Behind the Scenes!

In November, I spent my first time as a PA on set. For those who don’t know what that position is, he’s basically coffee-and-odd-errands boy. Any set can technically get by without a PA, but having one or more can make things move faster and more smoothly.

I ran out to get actors’ coffee. I played the lead’s hands in a few close-ups. I ran all the way to Staples, then OfficeMax, then a random print shop just to find the right kind of printer cartridge. I ran food and coffee upstairs to the crew every five minutes for ten hours. I carried metal chairs and tables, c-stands, sandbags, extension cords, and other pieces of heavy equipment from a truck two blocks away until it was empty, then I filled it again at the end of each night. I had no idea what I was doing, and yet I did just about everything I was qualified to do on that set, except act in the film itself.

So why would an actor seek out a position behind the camera?

You need to learn to respect every position on set. Every position. That, and now a producer out there knows how reliable and hardworking I am, which is a great thing to know about an actor when you cast them. Who knows, maybe she’ll cast me in an Oscar-winning role someday. Or maybe she’ll never give me an opportunity to act in a project. Either way, I’m still proud of how far I went to make sure the little things got done before they even crossed her mind. I can’t thank her enough, and I’d happily PA again for her anytime, whether it ever leads to acting or not.

It’s good to feel proud of yourself for something else once in a while. :)



Last year, right around October, a lot of new things started happening for me. A perspective that I had been keeping for a long time started to crack and crumble, I learned new marketing methods for how to get in touch with people I want to work with, and on top of that, I started receiving payment for my acting occasionally. These changes have all come at once, and a lot of this past month has been spent trying to adjust to them.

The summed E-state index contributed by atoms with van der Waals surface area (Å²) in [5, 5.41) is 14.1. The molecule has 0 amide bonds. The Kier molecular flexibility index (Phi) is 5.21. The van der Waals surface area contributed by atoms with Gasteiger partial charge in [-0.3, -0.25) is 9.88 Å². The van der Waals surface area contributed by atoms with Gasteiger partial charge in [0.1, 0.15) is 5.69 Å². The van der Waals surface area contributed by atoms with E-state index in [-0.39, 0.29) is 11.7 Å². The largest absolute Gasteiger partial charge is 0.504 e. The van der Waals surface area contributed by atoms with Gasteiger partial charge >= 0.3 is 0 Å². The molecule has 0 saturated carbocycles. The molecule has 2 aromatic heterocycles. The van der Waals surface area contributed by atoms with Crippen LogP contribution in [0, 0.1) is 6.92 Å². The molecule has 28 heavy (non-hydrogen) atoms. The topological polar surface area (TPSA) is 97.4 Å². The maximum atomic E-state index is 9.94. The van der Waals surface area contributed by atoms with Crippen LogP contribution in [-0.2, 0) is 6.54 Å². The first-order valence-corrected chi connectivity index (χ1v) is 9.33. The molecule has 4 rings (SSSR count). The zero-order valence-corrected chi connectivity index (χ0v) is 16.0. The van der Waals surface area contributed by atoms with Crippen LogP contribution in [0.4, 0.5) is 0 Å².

For instance, I recently got my letter confirming my SAG Eligibility. Which is great news! It is!

But with it, there can be so many more questions and decisions! When do I join, what do I do until then, what do I do afterwards, do I need representation first, does this SAG card make my butt look big? It’s comically overwhelming most of the time, and although I’ve made most of those decisions and answered most of those questions, everyone still has an opinion on the matter. It’s not easy to stick to what feels right for you when everyone else has so much to say on the subject. But, for the meantime, I’m maintaining my “eligible” status until it becomes a hinderance.

Right now things are a bit hectic too. Specifically because, well, I’m in a hotel room in Salt Lake City. I’m on my way to Grand Junction, Colorado for the premiere of One Step Behind, the short film that helped me earn my eligibility back in October! I’ve never been to a festival before, and I’m not sure what to expect right now. I’m more curious than nervous, so it’s going to be fun! :)

Things have been changing though, that’s for sure. 21 is a good age for figuring out who you are, but all I know for certain is that I’m not the same. And I can’t go back, not happily.

It’s time to head out, so I kind of want to end on a quote that’s very dear to me, one that I get reminded of each year at this time.

“If you can’t fly then run, if you can’t run then walk, if you can’t walk then crawl, but whatever you do you have to keep moving forward.”